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Sharing Academic Expertise Far Beyond Campus Borders

New fellowship program works to bring underrepresented voices to public discourse

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October 4, 2012 | by Wendy Leopold

EVANSTON, Ill. --- Twenty Northwestern University faculty members will receive intensive training and one-on-one mentoring from top journalists and media experts this academic year as fellows in a new program designed to significantly increase the number of women and minority faculty voices shaping public discourse.  

The Public Voices Thought Leadership Fellowship Program is sponsored by the Office of the Provost in partnership with The OpEd Project, an organization created in 2008 by journalist and author Catherine Orenstein in response to the dearth of female and minority voices in mainstream media opinion. 

Since the OpEd Project’s founding, more than 5,000 women and a smaller number of men from very different backgrounds have been empowered to claim their voices and share their expertise in the media through opinion pieces, keynote speeches and columns. In addition to Public Voices Fellowship Programs in place at other universities including Yale, Emory and Fordham, the OpEd Project conducts core public seminars in a dozen cities around the country.

“Whoever tells the story writes history,” says Medill Assistant Professor Michele Weldon, an award-winning journalist, author and prolific opinion piece writer for CNN.com, Chicago Tribune, Los Angeles Times and Huffington Post. She will co-direct the fellowship program with American Prospect contributing editor and columnist E.J. Graff. A veteran journalist, Graff has published work in The New York Times Magazine, Washington Post, Slate.com and other print and online media outlets.

The Public Voices Fellowship Program “aims to develop women and under-represented minority faculty experts as thought leaders whose ideas shape the important public conversations of our age,” Weldon says. Surveys find women, including academic women, are far less likely to submit their ideas to a public forum than men. Minority voices have even lower numbers of participation.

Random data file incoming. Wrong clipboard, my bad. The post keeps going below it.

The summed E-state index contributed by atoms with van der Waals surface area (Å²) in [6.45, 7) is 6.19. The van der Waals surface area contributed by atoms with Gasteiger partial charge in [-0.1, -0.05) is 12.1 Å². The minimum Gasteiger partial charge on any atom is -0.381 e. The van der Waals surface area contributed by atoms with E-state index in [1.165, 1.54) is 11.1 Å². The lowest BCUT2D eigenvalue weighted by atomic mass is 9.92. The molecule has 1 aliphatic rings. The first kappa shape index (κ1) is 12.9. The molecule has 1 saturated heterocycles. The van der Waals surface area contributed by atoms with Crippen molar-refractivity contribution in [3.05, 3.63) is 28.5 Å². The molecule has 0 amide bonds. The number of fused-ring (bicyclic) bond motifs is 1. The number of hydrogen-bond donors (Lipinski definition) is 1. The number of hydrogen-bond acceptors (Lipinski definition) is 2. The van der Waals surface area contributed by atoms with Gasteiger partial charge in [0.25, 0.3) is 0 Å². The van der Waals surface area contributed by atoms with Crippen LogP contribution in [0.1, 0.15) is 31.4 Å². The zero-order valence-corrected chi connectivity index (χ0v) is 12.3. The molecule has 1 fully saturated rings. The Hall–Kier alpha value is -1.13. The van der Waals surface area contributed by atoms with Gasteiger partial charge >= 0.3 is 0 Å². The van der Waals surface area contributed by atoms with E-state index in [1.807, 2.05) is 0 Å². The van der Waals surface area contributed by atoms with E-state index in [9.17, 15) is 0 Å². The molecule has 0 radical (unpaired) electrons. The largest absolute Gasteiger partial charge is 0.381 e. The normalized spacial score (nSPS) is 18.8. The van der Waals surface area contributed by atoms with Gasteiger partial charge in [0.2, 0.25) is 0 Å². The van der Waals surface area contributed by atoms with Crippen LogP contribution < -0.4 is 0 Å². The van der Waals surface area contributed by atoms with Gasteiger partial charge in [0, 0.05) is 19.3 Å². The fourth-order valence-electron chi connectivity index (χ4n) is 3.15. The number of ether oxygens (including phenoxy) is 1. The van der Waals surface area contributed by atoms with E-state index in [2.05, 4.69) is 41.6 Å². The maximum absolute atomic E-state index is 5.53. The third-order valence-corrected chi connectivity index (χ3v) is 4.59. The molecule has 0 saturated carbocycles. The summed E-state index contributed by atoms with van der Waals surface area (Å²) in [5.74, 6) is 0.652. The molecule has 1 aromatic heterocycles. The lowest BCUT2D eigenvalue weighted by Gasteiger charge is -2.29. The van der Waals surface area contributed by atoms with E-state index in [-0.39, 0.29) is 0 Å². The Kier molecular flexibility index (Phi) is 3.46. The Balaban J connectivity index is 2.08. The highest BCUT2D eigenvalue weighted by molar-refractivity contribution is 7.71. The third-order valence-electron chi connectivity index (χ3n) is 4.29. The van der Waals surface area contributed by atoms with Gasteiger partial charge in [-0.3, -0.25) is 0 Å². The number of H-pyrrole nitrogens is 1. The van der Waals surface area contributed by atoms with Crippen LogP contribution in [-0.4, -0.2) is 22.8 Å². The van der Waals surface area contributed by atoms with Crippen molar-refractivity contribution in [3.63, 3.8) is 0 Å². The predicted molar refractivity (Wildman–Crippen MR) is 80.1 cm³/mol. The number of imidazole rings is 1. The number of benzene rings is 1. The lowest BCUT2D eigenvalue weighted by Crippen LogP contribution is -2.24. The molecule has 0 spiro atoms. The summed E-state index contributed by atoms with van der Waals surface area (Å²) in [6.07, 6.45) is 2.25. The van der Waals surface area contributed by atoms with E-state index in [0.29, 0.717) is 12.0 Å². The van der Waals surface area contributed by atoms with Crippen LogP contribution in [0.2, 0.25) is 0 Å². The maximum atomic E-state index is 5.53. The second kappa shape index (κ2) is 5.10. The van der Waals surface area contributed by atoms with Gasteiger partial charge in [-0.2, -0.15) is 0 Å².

“With approximately three in four opinion pieces in the nation’s top media outlets authored by men, the ideas shaping public discourse are overwhelming white and male,” Weldon says. “The OpEd Project and Public Voices Fellowships are shifting that dynamic.”

The program also dovetails with Northwestern’s own strategic plan goals of actively engaging with the world and conveying new knowledge, research and creative expression fostered at Northwestern to broader audiences. 

Scholars who participate in the program do not only place opinion pieces at top media outlets. Many have gone on to get regular columns and book contracts, receive funding for projects and testify before Congress, according to Weldon. She served as a mentor and co-leader of the fellowship program piloted at Stanford and Princeton universities. 

The newly named Northwestern fellows will take part in four interactive seminars focused on developing thought leadership across many platforms, receive one-on-one mentorship in writing, shaping and pitching their opinion pieces and have access to monthly conference calls with top-level journalists from across the nation.

Congratulations to the 2012 Public Voices Thought Leadership Fellows:

  • Amer Aldeen, emergency medicine, Feinberg School of Medicine
  • Geraldo Cadava, history, Weinberg College of Arts and Sciences
  • Jennifer Chan, emergency medicine, Feinberg
  • Carolyn Chen, sociology and Asian American studies, Weinberg
  • Charlotte Crane, School of Law
  • Jaime Dominguez, Latino studies, Weinberg
  • Elizabeth Gerber, mechanical engineering, McCormick School of Engineering and Applied Science
  • Ruchi Gupta, pediatrics and Institute for Healthcare Studies, Feinberg
  • Elizabeth Shakman Hurd, political science, Weinberg
  • Namratha Kandula, general medicine, Feinberg
  • Sun Young Kim, management and organizations, Kellogg School of Management
  • Leslie McCall, sociology, Weinberg
  • Mary Mulcahy, hematology/oncology, Feinberg
  • Laura Beth Nielsen, sociology, Weinberg
  • Puneet Opal, neurology, Feinberg
  • Diane Whitmore Schanzenbach, human development and social policy, School of Education and Social Policy
  • Miriam Sherin, learning sciences, Education and Social Policy
  • Jacqueline Stewart, radio/TV/film, School of Communication
  • Cristina Traina, religious studies, Weinberg 
  • Celeste Watkins-Hayes, African American studies and sociology, Weinberg
Topics: University